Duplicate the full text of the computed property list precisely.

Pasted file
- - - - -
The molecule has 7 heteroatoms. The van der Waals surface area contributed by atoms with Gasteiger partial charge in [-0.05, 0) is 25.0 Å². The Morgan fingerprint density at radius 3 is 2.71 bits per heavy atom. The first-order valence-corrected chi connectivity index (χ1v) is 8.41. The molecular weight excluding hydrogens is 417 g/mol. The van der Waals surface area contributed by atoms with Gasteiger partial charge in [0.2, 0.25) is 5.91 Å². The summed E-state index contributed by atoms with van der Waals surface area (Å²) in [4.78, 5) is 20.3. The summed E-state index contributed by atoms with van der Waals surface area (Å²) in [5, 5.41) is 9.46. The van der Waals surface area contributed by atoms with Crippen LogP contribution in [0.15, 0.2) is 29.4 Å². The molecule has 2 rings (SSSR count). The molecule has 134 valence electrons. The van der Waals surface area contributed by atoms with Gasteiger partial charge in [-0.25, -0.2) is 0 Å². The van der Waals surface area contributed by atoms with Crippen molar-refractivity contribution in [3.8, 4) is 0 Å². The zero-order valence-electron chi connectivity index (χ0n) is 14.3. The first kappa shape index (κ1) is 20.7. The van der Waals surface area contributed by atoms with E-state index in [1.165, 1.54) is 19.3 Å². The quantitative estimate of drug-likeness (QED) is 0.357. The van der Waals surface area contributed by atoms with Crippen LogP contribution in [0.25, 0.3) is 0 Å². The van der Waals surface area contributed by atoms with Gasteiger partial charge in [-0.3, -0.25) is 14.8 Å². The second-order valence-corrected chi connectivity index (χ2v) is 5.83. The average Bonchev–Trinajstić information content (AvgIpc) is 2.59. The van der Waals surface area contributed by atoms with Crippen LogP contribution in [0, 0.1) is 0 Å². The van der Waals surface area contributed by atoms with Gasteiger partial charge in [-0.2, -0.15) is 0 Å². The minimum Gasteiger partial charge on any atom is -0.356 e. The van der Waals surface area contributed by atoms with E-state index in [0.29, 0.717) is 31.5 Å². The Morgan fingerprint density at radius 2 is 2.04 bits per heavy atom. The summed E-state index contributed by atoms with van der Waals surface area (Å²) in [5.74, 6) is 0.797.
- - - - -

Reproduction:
The molecule has 7 heteroatoms. The van der Waals surface area contributed by atoms with Gasteiger partial charge in [-0.05, 0) is 25.0 Å². The Morgan fingerprint density at radius 3 is 2.71 bits per heavy atom. The first-order valence-corrected chi connectivity index (χ1v) is 8.41. The molecular weight excluding hydrogens is 417 g/mol. The van der Waals surface area contributed by atoms with Gasteiger partial charge in [0.2, 0.25) is 5.91 Å². The summed E-state index contributed by atoms with van der Waals surface area (Å²) in [4.78, 5) is 20.3. The summed E-state index contributed by atoms with van der Waals surface area (Å²) in [5, 5.41) is 9.46. The van der Waals surface area contributed by atoms with Crippen LogP contribution in [0.15, 0.2) is 29.4 Å². The molecule has 2 rings (SSSR count). The molecule has 134 valence electrons. The van der Waals surface area contributed by atoms with Gasteiger partial charge in [-0.25, -0.2) is 0 Å². The van der Waals surface area contributed by atoms with Crippen molar-refractivity contribution in [3.8, 4) is 0 Å². The zero-order valence-electron chi connectivity index (χ0n) is 14.3. The first kappa shape index (κ1) is 20.7. The van der Waals surface area contributed by atoms with E-state index in [1.165, 1.54) is 19.3 Å². The quantitative estimate of drug-likeness (QED) is 0.357. The van der Waals surface area contributed by atoms with Crippen LogP contribution in [0.25, 0.3) is 0 Å². The van der Waals surface area contributed by atoms with Gasteiger partial charge in [-0.3, -0.25) is 14.8 Å². The second-order valence-corrected chi connectivity index (χ2v) is 5.83. The average Bonchev–Trinajstić information content (AvgIpc) is 2.59. The van der Waals surface area contributed by atoms with Crippen LogP contribution in [0, 0.1) is 0 Å². The van der Waals surface area contributed by atoms with Gasteiger partial charge in [-0.2, -0.15) is 0 Å². The minimum Gasteiger partial charge on any atom is -0.356 e. The van der Waals surface area contributed by atoms with E-state index in [0.29, 0.717) is 31.5 Å². The Morgan fingerprint density at radius 2 is 2.04 bits per heavy atom. The summed E-state index contributed by atoms with van der Waals surface area (Å²) in [5.74, 6) is 0.797.